Somewhere else, the evil militaristic figure, Strictor Grock (not a joke, the character’s actual name), verbally abuses Charles Durning’s Warden, who already looks embarrassed to be seen in this movie. Durning assures Corporal Dick Dastardly that The Solarbabies (UGH) will be punished for breaking curfew and leaving the prison/school. He sentences them to dig deep trenches whilst The Scorpions’ leader Gaviel (who by the way looks like this:)


decides that this would be the perfect time to hit on her. So he hops down in the pit and sings her the song of his people (his people being the 80s slimeball) which fails to impress her. He grins rape-ishly and hops out. Some unimportant stuff happens, our dumbass heroes argue about whether rain exists and Bodhi makes it rain inside their little locker room area. Some more unimportant shit happens and then they play Skateball with Bodhi which the fine folks at “Worst Movie Scenes of All Time” have cataloged for your dubious viewing enjoyment.

Just in case that got taken down since I wrote this or it’s not working, the scene involves our heroes acting like idiots and knocking Ghost Writer’s lame older brother around with Skateball sticks, only for it to go Rabbit who fucking beatboxes and spins it on his finger like a basketball. If you can watch the whole thing without cringing then you’re a far better person than I.

Here’s a gif, which is moderately more tolerable.

God, WHY?!

Now, I haven’t brought up Adrian Pasdar’s character Darstar yet because I was focusing on more important stuff but, oh my God, fucking Darstar. Look at this guy!


Adrian Pasdar would’ve been about 20 when this movie came out but he looks like a rugged thirty-five year old there. That jawline could bring a woman to orgasm if she stared at it for too long. In the opening scene he skates off a scaffolding onto a construction crane and then a fucking owl swoops down and lands on his arm. In a later scene he summons crows by drawing a weird mark on the ground. How is Darstar not the hero of this movie when he is clearly the most badass human being in existence?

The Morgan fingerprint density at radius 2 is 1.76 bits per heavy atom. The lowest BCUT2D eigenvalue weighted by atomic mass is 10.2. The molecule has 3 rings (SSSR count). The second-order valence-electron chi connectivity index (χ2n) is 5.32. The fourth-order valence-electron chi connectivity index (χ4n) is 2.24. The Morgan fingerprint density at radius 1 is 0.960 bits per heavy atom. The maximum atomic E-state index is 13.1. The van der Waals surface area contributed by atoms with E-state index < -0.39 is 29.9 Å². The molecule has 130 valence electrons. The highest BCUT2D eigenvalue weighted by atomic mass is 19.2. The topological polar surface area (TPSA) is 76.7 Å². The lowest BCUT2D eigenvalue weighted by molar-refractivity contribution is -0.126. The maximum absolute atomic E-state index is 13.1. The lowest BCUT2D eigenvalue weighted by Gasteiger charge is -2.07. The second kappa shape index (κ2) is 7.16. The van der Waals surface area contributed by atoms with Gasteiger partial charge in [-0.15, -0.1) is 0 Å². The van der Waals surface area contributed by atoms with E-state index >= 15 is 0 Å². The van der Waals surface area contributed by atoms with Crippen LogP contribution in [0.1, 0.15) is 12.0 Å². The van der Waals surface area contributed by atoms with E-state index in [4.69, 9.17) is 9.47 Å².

So Darstar steals Bodhi and wanders out into the desert to join his people: a group of native American/Gypsy looking people called the Tchigani. He doesn’t know he is one because every kid at the orphanage is taken as a baby and not told about their past but, according Sergent Lasernips McNasty it’s “in his blood.” Darstar finds his people, proving racism right, and they are being lead by Terrence Mann. He finds out that the boy is carrying the savior of the entire human race so naturally he decides to sell it to The Protectorate (presumably for a handful of beads and some fire water). So dune buggies crash through tents and Gaviel shoots down Darstar’s owl because he’s a fucking dick.

The Solarbabies escape the orphanage and go on the road, once again outrunning dune buggies and this time jumping a 30 foot gorge on roller-skates because they’re skilled, determined, and the script says that they’re the good guys. They arrive at the destroyed Tchigani camp and bury Darstar’s owl (neglecting all the human corpses that are surely littering the landscape). With nothing really left to do, they wander further into the desert to Tiretown.

Tiretown is one of the few interesting ideas in this movie. Its infrastructure is entirely tire based: they use them for building materials, fuel, they melt old ones down to use for various things. It’s an interesting set design but doesn’t serve much of a purpose other than a cool place to crash dune buggies through when Lieutenant Prick Stankovich and Gavial the Boy Mullet Wonder arrive to get Bodhi.